Public and private sectors must openly collaborate to promote innovation and fill the gap of ICT talent
The ICT talent gap in the Middle East must be addressed by both the public and private sectors, said ambassadors and academic chancellors from across the region during the recently held ICT Talent Education Summit roundtable. The high-level discussion was hosted as part of the final of the Huawei Middle East ICT Competition 2019, which has concluded at Huawei’s global headquarters in Shenzhen, China.
As part of the Competition’s finale, China-based ambassadors and chancellors from the Middle East—representing the countries of participating students—gathered to assess the ICT sector in the region at present, and how to evolve it in the years to come. The ICT Talent Education Summit roundtable also involved academic tutors from the region, senior representatives from the UNESCO Centre for Innovation in Higher Education, the Chinese and Foreign Humanities Exchange Centre, the Department of Education and Ministry of Education in China, and the South University of Science and Technology in China.
During the roundtable, Huawei released a new whiter paper exploring ICT talent development in the Middle East. The report cites the rapid development of technologies such as 5G, AI, and cloud computing as having a significant impact on local economies leading to business growth and social development. The Middle East and Africa, as a region, spent an estimated USD$230 billion in the ICT sector last year—according to IDC—and that spend is expected to grow to USD$245 billion by the year 2020.
Nonetheless, the white paper recognizes that there is a clear shortage of skilled ICT talent in the Middle East who can concur the rapid advancements of new technologies to lead the digital economy as part of their countries’ national development plans and visions. The report notes that more than 70% of countries from the Middle East score less than the world average when it comes to the ease of finding skilled employees. Moreover, the World Economic Forum’s Human Capital Index notes that while 29% of the MENA region’s tertiary-educated workers have graduated with a qualification broadly in the field of engineering, manufacturing, and construction, only 13% have studied subjects related to ICT, with the MENA region three points below the global average for realizing its full human capital potential. This is happening at a time when youth unemployment in the Middle East sits around 28.2%.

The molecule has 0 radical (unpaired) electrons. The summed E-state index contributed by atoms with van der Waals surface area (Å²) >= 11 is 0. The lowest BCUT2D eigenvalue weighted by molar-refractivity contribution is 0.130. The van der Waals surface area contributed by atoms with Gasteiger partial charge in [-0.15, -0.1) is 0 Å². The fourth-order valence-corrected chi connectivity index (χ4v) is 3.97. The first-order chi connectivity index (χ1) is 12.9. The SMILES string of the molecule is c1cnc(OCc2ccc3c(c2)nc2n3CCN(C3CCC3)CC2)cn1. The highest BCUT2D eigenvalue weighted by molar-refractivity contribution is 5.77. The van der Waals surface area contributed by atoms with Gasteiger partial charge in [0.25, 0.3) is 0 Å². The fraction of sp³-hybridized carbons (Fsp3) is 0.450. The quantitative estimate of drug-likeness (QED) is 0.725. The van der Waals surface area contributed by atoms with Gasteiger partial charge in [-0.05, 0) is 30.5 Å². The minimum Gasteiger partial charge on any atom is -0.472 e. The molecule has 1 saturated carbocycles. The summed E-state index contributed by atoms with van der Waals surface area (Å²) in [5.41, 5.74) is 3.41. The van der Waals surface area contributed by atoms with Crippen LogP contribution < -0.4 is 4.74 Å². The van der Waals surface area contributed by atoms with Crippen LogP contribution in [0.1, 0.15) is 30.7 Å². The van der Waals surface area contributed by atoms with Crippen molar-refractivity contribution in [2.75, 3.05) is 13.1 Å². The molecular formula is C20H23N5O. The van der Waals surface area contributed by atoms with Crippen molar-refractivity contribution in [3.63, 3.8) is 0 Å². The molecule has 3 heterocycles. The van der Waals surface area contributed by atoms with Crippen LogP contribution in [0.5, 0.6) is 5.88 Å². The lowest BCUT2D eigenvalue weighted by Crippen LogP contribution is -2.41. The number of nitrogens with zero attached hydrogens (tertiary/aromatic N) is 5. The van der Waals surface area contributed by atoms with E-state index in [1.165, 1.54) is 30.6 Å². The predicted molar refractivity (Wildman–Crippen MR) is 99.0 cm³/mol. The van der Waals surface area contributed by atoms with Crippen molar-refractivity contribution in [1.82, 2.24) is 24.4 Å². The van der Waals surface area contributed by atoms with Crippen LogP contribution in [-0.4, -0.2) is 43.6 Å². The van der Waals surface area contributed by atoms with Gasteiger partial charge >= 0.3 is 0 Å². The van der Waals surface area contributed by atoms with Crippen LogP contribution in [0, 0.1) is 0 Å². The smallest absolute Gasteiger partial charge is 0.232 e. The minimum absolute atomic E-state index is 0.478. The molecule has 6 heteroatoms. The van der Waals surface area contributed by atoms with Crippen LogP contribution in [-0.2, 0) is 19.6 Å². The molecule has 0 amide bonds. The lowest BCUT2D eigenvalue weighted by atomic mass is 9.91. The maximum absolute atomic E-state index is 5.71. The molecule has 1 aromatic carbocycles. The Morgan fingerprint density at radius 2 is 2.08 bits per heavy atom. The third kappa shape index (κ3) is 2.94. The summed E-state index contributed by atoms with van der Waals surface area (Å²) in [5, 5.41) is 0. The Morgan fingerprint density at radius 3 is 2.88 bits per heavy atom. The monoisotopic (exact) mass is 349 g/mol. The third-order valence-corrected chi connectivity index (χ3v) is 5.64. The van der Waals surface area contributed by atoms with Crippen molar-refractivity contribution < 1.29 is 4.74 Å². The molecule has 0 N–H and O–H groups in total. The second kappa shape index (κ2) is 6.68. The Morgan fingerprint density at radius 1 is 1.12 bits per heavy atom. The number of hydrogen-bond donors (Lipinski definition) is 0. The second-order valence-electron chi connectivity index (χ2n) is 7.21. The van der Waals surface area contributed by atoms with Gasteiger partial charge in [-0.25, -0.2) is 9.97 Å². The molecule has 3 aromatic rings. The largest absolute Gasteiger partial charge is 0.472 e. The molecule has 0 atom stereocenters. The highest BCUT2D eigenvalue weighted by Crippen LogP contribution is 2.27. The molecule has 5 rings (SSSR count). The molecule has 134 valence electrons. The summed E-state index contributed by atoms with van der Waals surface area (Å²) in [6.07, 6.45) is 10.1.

Progress has been made, however, with Huawei’s Global Connectivity Index showing that many countries in the Middle East have embraced digital transformation and climbed the global rankings between 2015 and 2018. The economic value is clear. According to PwC estimates, the advancement of AI alone could contribute USD$320 billion to Middle East economies by 2030.
Roundtable participants voiced a clear consensus that governments should aim to increase investment in ICT talent enhancement and present solutions on how to address the shortage issue. Meanwhile, universities must strive to adapt their curriculum to meet the requirements of ICT talent cultivation in the future, with industry stakeholders such as telcos and leading vendors like Huawei making their own contributions to developing talent and building the ICT talent ecosystem through open collaboration with all related partners and players, in addition to targeted CSR initiatives, programs and other activities.
Charles Yang, President of HUAWEI Middle East, said: “There is a lot that the public and private sectors can still do to promote the development of ICT talent who have the capability to carry our societies forward in the new, intelligent digital era. Huawei is committed to building the ICT ecosystem in the Middle East, encouraging and fostering talent within the sector through initiatives such as the Huawei ICT Competition, Seeds for the Future program, Huawei Academy, and internship programs.”
“The ICT sector is growing in popularity amongst young professionals, but there is still a long way to go in order to close the talent gap. We must openly collaborate to make the development of young ICT talent a priority for all,” Yang added.
Recognizing the ICT sector’s growing impact on societies and businesses alike, countries across the Middle East are now implementing plans to take advantage of emerging technologies that can support digital transformation. These technologies now play a critical role in sectors such as oil and gas, construction, healthcare, and e-government. Many governments are now helping to facilitate that digitization by setting up ICT parks and special economic zones whereby foreign investors can now hold 100% business ownership. A recent Booz & Company report showed that this strategy has been working effectively, but more such efforts are needed to meet the demand.
For its part, the Huawei Middle East ICT Competition aims to nurture local talent by bringing together government authorities, colleges, and universities to support future leaders. The Competition also promotes innovation and creativity with the intention to increase national ICT competitiveness. Throughout 2019, the Huawei ICT Competition attracted more than 21,000 student registrations from 437 colleges and universities in 10 Middle East countries. This year’s final had a total of 13 teams and 20 ministries participate from countries across the region.